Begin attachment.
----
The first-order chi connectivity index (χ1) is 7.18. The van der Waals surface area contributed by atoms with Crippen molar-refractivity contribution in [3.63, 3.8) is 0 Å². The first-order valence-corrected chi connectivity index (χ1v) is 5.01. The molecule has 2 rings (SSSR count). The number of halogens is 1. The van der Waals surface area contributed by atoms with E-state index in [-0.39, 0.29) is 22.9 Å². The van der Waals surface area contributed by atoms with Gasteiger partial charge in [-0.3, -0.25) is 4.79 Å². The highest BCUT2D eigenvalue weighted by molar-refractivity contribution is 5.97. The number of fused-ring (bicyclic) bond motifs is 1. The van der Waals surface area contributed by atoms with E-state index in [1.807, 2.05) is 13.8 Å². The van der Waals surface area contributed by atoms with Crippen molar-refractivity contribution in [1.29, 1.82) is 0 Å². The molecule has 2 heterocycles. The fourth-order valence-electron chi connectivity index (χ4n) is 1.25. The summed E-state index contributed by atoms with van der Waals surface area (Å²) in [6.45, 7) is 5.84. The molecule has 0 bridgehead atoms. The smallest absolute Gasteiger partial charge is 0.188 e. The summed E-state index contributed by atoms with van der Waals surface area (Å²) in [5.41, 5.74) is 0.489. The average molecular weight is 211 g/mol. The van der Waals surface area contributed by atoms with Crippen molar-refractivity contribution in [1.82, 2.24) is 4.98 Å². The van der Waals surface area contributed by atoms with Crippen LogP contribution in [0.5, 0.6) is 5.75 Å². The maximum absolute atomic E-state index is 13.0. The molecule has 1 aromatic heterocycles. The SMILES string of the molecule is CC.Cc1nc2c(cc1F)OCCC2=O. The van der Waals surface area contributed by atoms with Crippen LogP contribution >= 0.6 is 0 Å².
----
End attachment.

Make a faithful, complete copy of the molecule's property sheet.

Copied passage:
The first-order chi connectivity index (χ1) is 7.18. The van der Waals surface area contributed by atoms with Crippen molar-refractivity contribution in [3.63, 3.8) is 0 Å². The first-order valence-corrected chi connectivity index (χ1v) is 5.01. The molecule has 2 rings (SSSR count). The number of halogens is 1. The van der Waals surface area contributed by atoms with E-state index in [-0.39, 0.29) is 22.9 Å². The van der Waals surface area contributed by atoms with Gasteiger partial charge in [-0.3, -0.25) is 4.79 Å². The highest BCUT2D eigenvalue weighted by molar-refractivity contribution is 5.97. The number of fused-ring (bicyclic) bond motifs is 1. The van der Waals surface area contributed by atoms with E-state index in [1.807, 2.05) is 13.8 Å². The van der Waals surface area contributed by atoms with Crippen molar-refractivity contribution in [1.29, 1.82) is 0 Å². The molecule has 2 heterocycles. The fourth-order valence-electron chi connectivity index (χ4n) is 1.25. The summed E-state index contributed by atoms with van der Waals surface area (Å²) in [6.45, 7) is 5.84. The molecule has 0 bridgehead atoms. The smallest absolute Gasteiger partial charge is 0.188 e. The summed E-state index contributed by atoms with van der Waals surface area (Å²) in [5.41, 5.74) is 0.489. The average molecular weight is 211 g/mol. The van der Waals surface area contributed by atoms with Crippen molar-refractivity contribution in [1.82, 2.24) is 4.98 Å². The van der Waals surface area contributed by atoms with Crippen LogP contribution in [0.5, 0.6) is 5.75 Å². The maximum absolute atomic E-state index is 13.0. The molecule has 1 aromatic heterocycles. The SMILES string of the molecule is CC.Cc1nc2c(cc1F)OCCC2=O. The van der Waals surface area contributed by atoms with Crippen LogP contribution >= 0.6 is 0 Å².